Though it is important to maximize public coverage, for awareness reasons, when such incidents occur; the majority of the public will unfortunately exaggerate the context, add untruthful details, dismiss or ignore the schools reaction, especially if positive and in a way generally not help. Still, the awareness aspect is supremely important since we are talking about our children's identity as fair and honest human beings. Never neglect to explain to and teach your children the complexities of this world and those ideas and ideals that form our human identity: killing is wrong, occupation is wrong, propaganda exists, television just wants you to buy things, the police should help you, the police shouldn't hurt you and should treat you with respect, being rich doesn't make you better than anyone else, etc.

As parents, when faced with such issue and with all these dangers in mind, we have two options: either ignore the matter and carelessly act as if it is no big deal excusing ourselves with a negligent (and criminal) "what is the use, my fighting this won't change anything anyway" attitude, or be a responsible citizen and speak up to defend our values and justice.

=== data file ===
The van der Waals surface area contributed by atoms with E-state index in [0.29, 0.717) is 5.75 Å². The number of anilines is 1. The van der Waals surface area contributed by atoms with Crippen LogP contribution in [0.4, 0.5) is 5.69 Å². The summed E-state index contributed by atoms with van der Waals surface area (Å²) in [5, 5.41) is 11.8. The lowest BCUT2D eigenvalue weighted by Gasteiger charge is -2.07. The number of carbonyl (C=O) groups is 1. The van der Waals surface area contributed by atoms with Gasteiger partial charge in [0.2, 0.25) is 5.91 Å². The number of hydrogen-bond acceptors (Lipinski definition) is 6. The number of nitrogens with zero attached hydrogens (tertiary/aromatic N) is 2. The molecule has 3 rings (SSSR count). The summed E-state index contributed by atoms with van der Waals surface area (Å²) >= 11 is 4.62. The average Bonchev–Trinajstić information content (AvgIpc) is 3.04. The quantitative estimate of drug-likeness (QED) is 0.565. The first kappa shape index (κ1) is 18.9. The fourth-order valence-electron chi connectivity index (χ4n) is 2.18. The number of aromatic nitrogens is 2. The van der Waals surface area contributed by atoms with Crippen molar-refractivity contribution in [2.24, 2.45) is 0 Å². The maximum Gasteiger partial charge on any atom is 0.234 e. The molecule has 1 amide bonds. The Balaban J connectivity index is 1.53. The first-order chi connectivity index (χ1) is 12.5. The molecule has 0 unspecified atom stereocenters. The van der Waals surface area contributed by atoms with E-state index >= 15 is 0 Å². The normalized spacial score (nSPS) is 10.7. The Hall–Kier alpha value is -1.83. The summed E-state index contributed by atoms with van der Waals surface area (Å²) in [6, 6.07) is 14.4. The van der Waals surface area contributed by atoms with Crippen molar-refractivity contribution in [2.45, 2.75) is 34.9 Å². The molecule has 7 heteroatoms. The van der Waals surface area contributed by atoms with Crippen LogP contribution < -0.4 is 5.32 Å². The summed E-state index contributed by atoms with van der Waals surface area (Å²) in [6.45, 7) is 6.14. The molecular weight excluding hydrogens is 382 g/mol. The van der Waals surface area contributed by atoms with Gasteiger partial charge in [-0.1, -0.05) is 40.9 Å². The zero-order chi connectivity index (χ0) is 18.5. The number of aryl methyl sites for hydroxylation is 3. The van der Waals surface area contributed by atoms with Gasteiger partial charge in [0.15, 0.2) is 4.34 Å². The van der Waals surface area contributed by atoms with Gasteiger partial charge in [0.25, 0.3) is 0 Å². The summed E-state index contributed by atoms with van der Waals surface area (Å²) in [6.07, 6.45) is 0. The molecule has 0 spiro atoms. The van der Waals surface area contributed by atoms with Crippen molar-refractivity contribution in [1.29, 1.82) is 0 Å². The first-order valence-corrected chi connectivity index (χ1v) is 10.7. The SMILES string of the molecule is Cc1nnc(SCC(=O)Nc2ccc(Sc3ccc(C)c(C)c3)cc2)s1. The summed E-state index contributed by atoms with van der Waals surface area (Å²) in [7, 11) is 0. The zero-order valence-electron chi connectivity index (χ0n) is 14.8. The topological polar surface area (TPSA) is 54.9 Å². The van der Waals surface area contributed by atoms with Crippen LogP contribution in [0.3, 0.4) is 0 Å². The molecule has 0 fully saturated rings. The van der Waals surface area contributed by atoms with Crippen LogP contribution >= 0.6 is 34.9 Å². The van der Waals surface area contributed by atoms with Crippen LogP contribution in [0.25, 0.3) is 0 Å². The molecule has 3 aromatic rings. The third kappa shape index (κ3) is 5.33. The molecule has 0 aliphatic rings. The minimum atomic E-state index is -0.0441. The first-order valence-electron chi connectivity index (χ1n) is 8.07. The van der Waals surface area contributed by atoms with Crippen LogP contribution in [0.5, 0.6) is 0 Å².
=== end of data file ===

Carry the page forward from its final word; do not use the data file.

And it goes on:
I truly wish more parents would get as involved as Noha and actually follow through with actions and face the educators when the latter fail to provide the adequate learning we trust them to offer.

So well done Noha!

Well done on bringing up an intelligent and bright young mind.

Well done for leading by example and showing how honorable, responsible and moral human beings should always stand up for what they know to be right.

And with a little luck, these efforts can generate some positive change at best, and a good lesson at the very least.

Mamma Mia